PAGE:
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A Project of The Annenberg Public Policy Center

Americans for Prosperity

Political leanings: Conservative/Libertarian

2022 total spending: $79.8 million for the hybrid PAC alone

Americans for Prosperity, a “social welfareorganization, along with Americans for Prosperity Action and Americans for Prosperity Foundation are conservative/libertarian groups heavily financed by Koch Industries, which is owned largely by billionaire Charles Koch.

The company, originally an oil refinery, expanded into energy, finance, agriculture and technology. In 2023, it had estimated revenue of $125 billion, according to Forbes.

Americans for Prosperity says it “believes freedom and opportunity are the keys to unleashing prosperity for all.” The issues it focuses on are economic progress, health care, education, criminal justice, free speech and immigration.

Since 2017, Emily Seidel, the former director of special projects at Koch Companies Public Sector, has been the chief executive officer of AFP, which is registered with the IRS as a 501(c)(4) nonprofit organization. That means it can operate for the “promotion of social welfare” and can’t spend more than half of its budget on political activities. It does not have to disclose its donors.

AFP Foundation, a related public charity, is registered with the IRS as a 501(c)(3).

AFP Action, which was established in September 2018, is registered with the Federal Election Commission as a hybrid political committee. Hybrid PACs can operate as a traditional political action committee, contributing money to candidates directly, and as a super PAC, which can collect unlimited donations for the purpose of funding independent expenditures. There must be separate bank accounts for each function.

In June 2019, AFP added four issue-specific PACs to its network: Uniting for Economic Opportunity, Uniting for Free Expression, Uniting for Free Trade and Uniting for Immigration Reform. These PACs can contribute directly to candidates. However, the four traditional PACs, after raising about $120,000 in 2020, received less than $1,000 in 2022 and had not collected any money in 2023 as of Oct. 5, according to the FEC.

On the other hand, AFP Action, the hybrid PAC, had raised almost $78 million as of June. That is nearly as much as the $78.5 million it raised during the 2022 midterms, and significantly more than the over $60 million it raised during the 2020 presidential election.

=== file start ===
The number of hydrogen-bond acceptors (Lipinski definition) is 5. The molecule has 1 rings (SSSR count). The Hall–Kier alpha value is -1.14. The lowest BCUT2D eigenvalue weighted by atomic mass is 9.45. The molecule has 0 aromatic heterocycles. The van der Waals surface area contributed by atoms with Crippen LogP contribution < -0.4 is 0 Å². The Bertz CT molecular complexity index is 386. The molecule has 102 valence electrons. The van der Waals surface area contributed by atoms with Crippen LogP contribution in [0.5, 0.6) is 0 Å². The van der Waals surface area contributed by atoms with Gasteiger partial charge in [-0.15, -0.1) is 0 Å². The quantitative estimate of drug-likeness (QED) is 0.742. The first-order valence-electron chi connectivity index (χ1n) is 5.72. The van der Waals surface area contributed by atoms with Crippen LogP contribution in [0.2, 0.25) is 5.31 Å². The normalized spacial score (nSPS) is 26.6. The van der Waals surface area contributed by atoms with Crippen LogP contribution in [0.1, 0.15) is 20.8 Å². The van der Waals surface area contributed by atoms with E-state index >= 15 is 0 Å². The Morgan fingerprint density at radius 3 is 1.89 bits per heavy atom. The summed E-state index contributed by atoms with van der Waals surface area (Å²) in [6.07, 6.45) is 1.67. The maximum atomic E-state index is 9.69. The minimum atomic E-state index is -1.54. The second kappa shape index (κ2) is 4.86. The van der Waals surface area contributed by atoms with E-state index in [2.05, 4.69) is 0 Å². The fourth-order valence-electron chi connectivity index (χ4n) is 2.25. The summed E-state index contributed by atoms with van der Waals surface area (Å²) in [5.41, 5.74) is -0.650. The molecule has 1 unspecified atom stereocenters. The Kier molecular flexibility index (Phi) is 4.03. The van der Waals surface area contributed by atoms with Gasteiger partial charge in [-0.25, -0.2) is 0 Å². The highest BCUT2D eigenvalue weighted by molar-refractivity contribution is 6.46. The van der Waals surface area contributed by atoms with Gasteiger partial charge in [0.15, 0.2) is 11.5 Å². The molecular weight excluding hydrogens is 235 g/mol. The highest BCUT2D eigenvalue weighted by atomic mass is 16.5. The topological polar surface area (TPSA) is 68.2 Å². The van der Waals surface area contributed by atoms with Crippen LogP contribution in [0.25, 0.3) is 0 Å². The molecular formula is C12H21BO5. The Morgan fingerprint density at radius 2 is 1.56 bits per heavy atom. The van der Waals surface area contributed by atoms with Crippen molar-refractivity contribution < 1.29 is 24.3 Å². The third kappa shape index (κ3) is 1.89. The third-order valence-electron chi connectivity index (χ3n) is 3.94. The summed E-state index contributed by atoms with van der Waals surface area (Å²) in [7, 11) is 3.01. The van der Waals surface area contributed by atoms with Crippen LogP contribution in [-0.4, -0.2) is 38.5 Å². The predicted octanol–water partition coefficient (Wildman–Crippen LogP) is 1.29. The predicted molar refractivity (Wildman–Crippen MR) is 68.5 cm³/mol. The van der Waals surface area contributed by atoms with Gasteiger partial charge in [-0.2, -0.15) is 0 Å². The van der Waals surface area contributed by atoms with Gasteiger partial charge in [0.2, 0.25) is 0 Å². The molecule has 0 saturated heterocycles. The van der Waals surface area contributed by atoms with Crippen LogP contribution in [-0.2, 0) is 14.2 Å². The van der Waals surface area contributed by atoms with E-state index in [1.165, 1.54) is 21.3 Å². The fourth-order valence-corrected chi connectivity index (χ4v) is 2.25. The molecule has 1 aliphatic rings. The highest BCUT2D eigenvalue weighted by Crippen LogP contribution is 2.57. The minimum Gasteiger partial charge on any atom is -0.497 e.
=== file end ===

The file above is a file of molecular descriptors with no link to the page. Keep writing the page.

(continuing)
More than half of AFP Action’s 2023 haul so far came from two donors: Koch Industries and Stand Together Chamber of Commerce, another nonprofit connected to Charles Koch. Both organizations contributed $25 million.

Other large donors include Rob and Jim Walton, brothers and heirs to the Walmart fortune, who gave $5 million each, and Wayne Laufer, the retired co-founder and CEO of oil and natural gas company Bois d’Arc Energy Inc., who donated $2 million.

In late November, AFP Action endorsed Nikki Haley, a former South Carolina governor and U.S. ambassador to the United Nations, in the 2024 Republican presidential primary. “Nikki Haley has a positive vision for America that can unite our nation and restore the American Dream,” the group says on its website.

Since then, the group had put more than $6.4 million into independent expenditures — such as digital ads — in support of Haley, according to data compiled by OpenSecrets, which researches campaign spending. In addition, it has spent $18 million opposing President Joe Biden, the Democratic incumbent, and former President Donald Trump, the front-runner for the Republican nomination.

The group also is expected to be active in congressional races. It already has announced endorsements of several Republican candidates, including retired Army Capt. Sam Brown in Nevada’s U.S. Senate race and former Bridgewater Associates CEO David McCormick in Pennsylvania’s U.S. Senate race.

In the 2022 midterms, AFP Action spent roughly $79.8 million in total — and about $69.5 million of that was on independent expenditures that expressly advocated for or against congressional candidates, according to OpenSecrets. The super PAC spent $63.5 million supporting Republicans, while almost $5.6 million was used to target Democrats.

Staff Writer D’Angelo Gore contributed to this article.